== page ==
Trayvon Martin's killing is a reminder of where America stands with black men.

Written by Julian Kimble (@JRK316)

A Miami Herald article written a month after Trayvon Martin's death described his 17th and final birthday. He spent it with his family enjoying a home-cooked meal and birthday cake. The last presents he received were Issey Miyake cologne, Levi's jeans, and adidas sneakers. Twenty-one days later, he was killed by George Zimmerman while walking to his father's home in Sanford, Fla. Reading about the last celebration of his young life reminded me of my 17th birthday, a dinner outing with my family where I was gifted with a small amount of money, which I stashed in a can inside of my closet. I was always thinking about the future. While I relate to Trayvon Martin, our teenage years weren't identical. The major difference is that I'm fortunate enough to have lived to see adulthood. I got to see that future. As a black man in my twenties, I'm thankful for that every day.

Black men are forced to deal with an unsettling reality on a daily basis: We are perceived as threats. We have to adopt a dual consciousness, a constant awareness of our surroundings and how the rest of the world views us at all times. We live under a microscope and have to use other people as mirrors to gauge how we're seen by the rest of society. We can graduate at the top of our classes and excel in life, yet still have to walk on eggshells because we can easily end up victims of fear just as Trayvon Martin did. Just as Jordan Davis, also 17, did in the same state, the same year. Just as Oscar Grant, Sean Bell, and countless others did before them. We're reminded of this by our parents, the media, and the justice system, but it never gets any easier to digest because when we look at these victims, we can't help but see ourselves.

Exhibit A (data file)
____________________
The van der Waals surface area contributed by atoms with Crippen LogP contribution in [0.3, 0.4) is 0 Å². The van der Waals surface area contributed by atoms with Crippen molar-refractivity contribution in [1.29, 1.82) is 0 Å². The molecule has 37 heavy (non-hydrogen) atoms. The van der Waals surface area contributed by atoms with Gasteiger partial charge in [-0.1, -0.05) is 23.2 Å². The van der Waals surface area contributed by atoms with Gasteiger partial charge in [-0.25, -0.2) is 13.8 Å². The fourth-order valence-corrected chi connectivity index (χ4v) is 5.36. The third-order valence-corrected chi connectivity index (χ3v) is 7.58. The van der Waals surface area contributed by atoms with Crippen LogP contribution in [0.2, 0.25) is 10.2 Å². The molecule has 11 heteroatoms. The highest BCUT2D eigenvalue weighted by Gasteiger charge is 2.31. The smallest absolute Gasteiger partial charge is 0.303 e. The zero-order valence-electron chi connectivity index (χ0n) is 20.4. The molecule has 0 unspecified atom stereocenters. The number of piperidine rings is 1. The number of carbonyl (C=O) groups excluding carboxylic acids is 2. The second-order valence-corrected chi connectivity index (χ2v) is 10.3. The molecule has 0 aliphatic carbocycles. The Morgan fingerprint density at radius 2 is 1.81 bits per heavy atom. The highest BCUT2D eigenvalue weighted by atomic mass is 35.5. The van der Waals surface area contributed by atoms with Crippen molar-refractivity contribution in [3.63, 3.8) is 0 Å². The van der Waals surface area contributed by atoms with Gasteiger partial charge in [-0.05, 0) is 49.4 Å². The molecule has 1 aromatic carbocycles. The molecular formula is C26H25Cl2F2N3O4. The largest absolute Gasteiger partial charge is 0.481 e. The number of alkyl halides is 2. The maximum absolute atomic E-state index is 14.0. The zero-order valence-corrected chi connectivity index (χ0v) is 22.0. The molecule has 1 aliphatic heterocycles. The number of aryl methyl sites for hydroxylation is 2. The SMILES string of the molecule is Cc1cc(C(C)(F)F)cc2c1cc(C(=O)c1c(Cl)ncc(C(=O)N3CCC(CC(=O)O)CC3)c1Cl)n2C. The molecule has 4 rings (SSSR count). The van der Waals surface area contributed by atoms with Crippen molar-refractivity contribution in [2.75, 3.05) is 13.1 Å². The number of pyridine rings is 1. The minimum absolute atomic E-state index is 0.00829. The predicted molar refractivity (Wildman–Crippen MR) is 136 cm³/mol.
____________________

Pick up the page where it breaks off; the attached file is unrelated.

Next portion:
Black men are forced to deal with an unsettling reality on a daily basis: We are perceived as threats. We have to adopt a dual consciousness, a constant awareness of our surroundings and how the rest of the world views us at all times. We live under a microscope and have to use other people as mirrors to gauge how we're seen by the rest of society. We can graduate at the top of our classes and excel in life, yet still have to walk on eggshells because we can easily end up victims of fear just as Trayvon Martin did.

 

After following George Zimmerman's murder trial for three weeks, I anticipated his acquittal. To put it bluntly, his defense teamwhich managed to raise $314,000 because some people were uncomfortably eager to support a man they didn't know who killed a teenager—outperformed the prosecution. This became very obvious during closing arguments, when lead defense attorney Mark O'Mara matched prosecutor Bernie de la Rionda's fire and brimstone with a calm barrage of facts, charts, and a well-timed pause to demonstrate the amount of time Martin had to run from Zimmerman. Picture the trial as a boxing match: While the prosecution was throwing haymakers, the defense ended up winning by decision. They put up a better technical fight to prove in a court of law that Zimmerman was not guilty of murdering Trayvon Martin. His acquittal is even less surprising if you consider how long it took the state to charge him—how could they build a strong case if they didn't want to take it to trial in the first place?